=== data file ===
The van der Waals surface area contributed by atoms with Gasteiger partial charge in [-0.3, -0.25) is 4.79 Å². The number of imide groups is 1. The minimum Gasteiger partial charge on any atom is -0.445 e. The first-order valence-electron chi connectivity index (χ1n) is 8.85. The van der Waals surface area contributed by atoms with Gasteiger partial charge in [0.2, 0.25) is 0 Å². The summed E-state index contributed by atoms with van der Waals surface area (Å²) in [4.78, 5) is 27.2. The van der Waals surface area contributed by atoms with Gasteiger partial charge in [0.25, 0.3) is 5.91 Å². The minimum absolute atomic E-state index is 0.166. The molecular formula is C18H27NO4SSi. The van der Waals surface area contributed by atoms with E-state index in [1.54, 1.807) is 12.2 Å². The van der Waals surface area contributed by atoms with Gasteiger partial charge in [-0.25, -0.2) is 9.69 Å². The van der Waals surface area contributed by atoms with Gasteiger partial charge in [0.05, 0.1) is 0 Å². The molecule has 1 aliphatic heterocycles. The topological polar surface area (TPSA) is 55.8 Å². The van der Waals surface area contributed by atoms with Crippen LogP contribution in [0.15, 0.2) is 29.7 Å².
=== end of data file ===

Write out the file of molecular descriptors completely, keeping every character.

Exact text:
The van der Waals surface area contributed by atoms with Gasteiger partial charge in [-0.3, -0.25) is 4.79 Å². The number of imide groups is 1. The minimum Gasteiger partial charge on any atom is -0.445 e. The first-order valence-electron chi connectivity index (χ1n) is 8.85. The van der Waals surface area contributed by atoms with Gasteiger partial charge in [0.2, 0.25) is 0 Å². The summed E-state index contributed by atoms with van der Waals surface area (Å²) in [4.78, 5) is 27.2. The van der Waals surface area contributed by atoms with Gasteiger partial charge in [0.25, 0.3) is 5.91 Å². The minimum absolute atomic E-state index is 0.166. The molecular formula is C18H27NO4SSi. The van der Waals surface area contributed by atoms with E-state index in [1.54, 1.807) is 12.2 Å². The van der Waals surface area contributed by atoms with Gasteiger partial charge in [-0.25, -0.2) is 9.69 Å². The van der Waals surface area contributed by atoms with Gasteiger partial charge in [0.05, 0.1) is 0 Å². The molecule has 1 aliphatic heterocycles. The topological polar surface area (TPSA) is 55.8 Å². The van der Waals surface area contributed by atoms with Crippen LogP contribution in [0.15, 0.2) is 29.7 Å².